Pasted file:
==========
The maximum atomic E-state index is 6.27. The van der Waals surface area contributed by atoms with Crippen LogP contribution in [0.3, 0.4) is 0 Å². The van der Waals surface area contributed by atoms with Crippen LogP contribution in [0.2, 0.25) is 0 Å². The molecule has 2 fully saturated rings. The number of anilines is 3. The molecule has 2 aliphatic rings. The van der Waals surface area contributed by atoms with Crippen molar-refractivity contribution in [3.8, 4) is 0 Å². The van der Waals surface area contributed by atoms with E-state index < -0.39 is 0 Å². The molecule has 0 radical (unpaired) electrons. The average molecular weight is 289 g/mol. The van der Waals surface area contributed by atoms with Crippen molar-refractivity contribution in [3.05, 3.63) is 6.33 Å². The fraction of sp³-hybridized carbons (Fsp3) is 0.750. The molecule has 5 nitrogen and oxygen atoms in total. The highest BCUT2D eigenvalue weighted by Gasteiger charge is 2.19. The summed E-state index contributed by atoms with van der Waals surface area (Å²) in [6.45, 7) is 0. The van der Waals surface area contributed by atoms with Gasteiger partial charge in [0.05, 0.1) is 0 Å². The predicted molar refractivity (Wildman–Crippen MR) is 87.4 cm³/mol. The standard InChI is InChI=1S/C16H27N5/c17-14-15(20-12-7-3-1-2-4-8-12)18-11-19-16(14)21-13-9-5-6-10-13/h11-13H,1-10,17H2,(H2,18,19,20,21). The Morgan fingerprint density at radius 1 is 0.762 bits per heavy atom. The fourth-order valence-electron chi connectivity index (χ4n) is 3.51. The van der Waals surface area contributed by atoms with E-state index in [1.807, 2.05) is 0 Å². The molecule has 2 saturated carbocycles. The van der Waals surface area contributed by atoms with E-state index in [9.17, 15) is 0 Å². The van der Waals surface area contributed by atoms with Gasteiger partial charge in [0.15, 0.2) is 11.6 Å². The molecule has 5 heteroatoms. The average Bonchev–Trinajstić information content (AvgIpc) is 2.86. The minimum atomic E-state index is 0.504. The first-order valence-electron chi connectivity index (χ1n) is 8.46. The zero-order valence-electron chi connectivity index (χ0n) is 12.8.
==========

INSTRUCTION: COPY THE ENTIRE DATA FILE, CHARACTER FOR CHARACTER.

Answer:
The maximum atomic E-state index is 6.27. The van der Waals surface area contributed by atoms with Crippen LogP contribution in [0.3, 0.4) is 0 Å². The van der Waals surface area contributed by atoms with Crippen LogP contribution in [0.2, 0.25) is 0 Å². The molecule has 2 fully saturated rings. The number of anilines is 3. The molecule has 2 aliphatic rings. The van der Waals surface area contributed by atoms with Crippen molar-refractivity contribution in [3.8, 4) is 0 Å². The van der Waals surface area contributed by atoms with E-state index < -0.39 is 0 Å². The molecule has 0 radical (unpaired) electrons. The average molecular weight is 289 g/mol. The van der Waals surface area contributed by atoms with Crippen molar-refractivity contribution in [3.05, 3.63) is 6.33 Å². The fraction of sp³-hybridized carbons (Fsp3) is 0.750. The molecule has 5 nitrogen and oxygen atoms in total. The highest BCUT2D eigenvalue weighted by Gasteiger charge is 2.19. The summed E-state index contributed by atoms with van der Waals surface area (Å²) in [6.45, 7) is 0. The van der Waals surface area contributed by atoms with Gasteiger partial charge in [0.05, 0.1) is 0 Å². The predicted molar refractivity (Wildman–Crippen MR) is 87.4 cm³/mol. The standard InChI is InChI=1S/C16H27N5/c17-14-15(20-12-7-3-1-2-4-8-12)18-11-19-16(14)21-13-9-5-6-10-13/h11-13H,1-10,17H2,(H2,18,19,20,21). The Morgan fingerprint density at radius 1 is 0.762 bits per heavy atom. The fourth-order valence-electron chi connectivity index (χ4n) is 3.51. The van der Waals surface area contributed by atoms with E-state index in [1.807, 2.05) is 0 Å². The molecule has 2 saturated carbocycles. The van der Waals surface area contributed by atoms with E-state index in [9.17, 15) is 0 Å². The van der Waals surface area contributed by atoms with Gasteiger partial charge in [0.15, 0.2) is 11.6 Å². The molecule has 5 heteroatoms. The average Bonchev–Trinajstić information content (AvgIpc) is 2.86. The minimum atomic E-state index is 0.504. The first-order valence-electron chi connectivity index (χ1n) is 8.46. The zero-order valence-electron chi connectivity index (χ0n) is 12.8.